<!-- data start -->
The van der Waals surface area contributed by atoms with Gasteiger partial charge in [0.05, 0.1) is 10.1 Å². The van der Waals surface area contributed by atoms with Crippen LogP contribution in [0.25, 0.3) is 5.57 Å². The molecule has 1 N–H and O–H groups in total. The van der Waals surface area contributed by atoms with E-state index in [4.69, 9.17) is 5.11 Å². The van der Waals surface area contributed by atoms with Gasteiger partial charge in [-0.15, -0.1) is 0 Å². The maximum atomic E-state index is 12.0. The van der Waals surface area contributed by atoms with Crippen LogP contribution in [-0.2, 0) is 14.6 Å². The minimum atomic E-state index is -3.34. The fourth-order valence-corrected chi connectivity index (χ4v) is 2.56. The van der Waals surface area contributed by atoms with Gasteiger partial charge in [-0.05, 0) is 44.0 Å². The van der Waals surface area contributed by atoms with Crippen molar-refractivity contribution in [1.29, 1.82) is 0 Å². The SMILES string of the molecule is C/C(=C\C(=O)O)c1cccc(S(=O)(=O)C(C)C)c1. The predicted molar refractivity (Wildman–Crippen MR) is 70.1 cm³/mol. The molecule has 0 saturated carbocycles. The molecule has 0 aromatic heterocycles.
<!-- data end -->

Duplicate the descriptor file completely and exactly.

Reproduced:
The van der Waals surface area contributed by atoms with Gasteiger partial charge in [0.05, 0.1) is 10.1 Å². The van der Waals surface area contributed by atoms with Crippen LogP contribution in [0.25, 0.3) is 5.57 Å². The molecule has 1 N–H and O–H groups in total. The van der Waals surface area contributed by atoms with E-state index in [4.69, 9.17) is 5.11 Å². The van der Waals surface area contributed by atoms with Gasteiger partial charge in [-0.15, -0.1) is 0 Å². The maximum atomic E-state index is 12.0. The van der Waals surface area contributed by atoms with Crippen LogP contribution in [-0.2, 0) is 14.6 Å². The minimum atomic E-state index is -3.34. The fourth-order valence-corrected chi connectivity index (χ4v) is 2.56. The van der Waals surface area contributed by atoms with Gasteiger partial charge in [-0.05, 0) is 44.0 Å². The van der Waals surface area contributed by atoms with Crippen molar-refractivity contribution in [1.29, 1.82) is 0 Å². The SMILES string of the molecule is C/C(=C\C(=O)O)c1cccc(S(=O)(=O)C(C)C)c1. The predicted molar refractivity (Wildman–Crippen MR) is 70.1 cm³/mol. The molecule has 0 saturated carbocycles. The molecule has 0 aromatic heterocycles.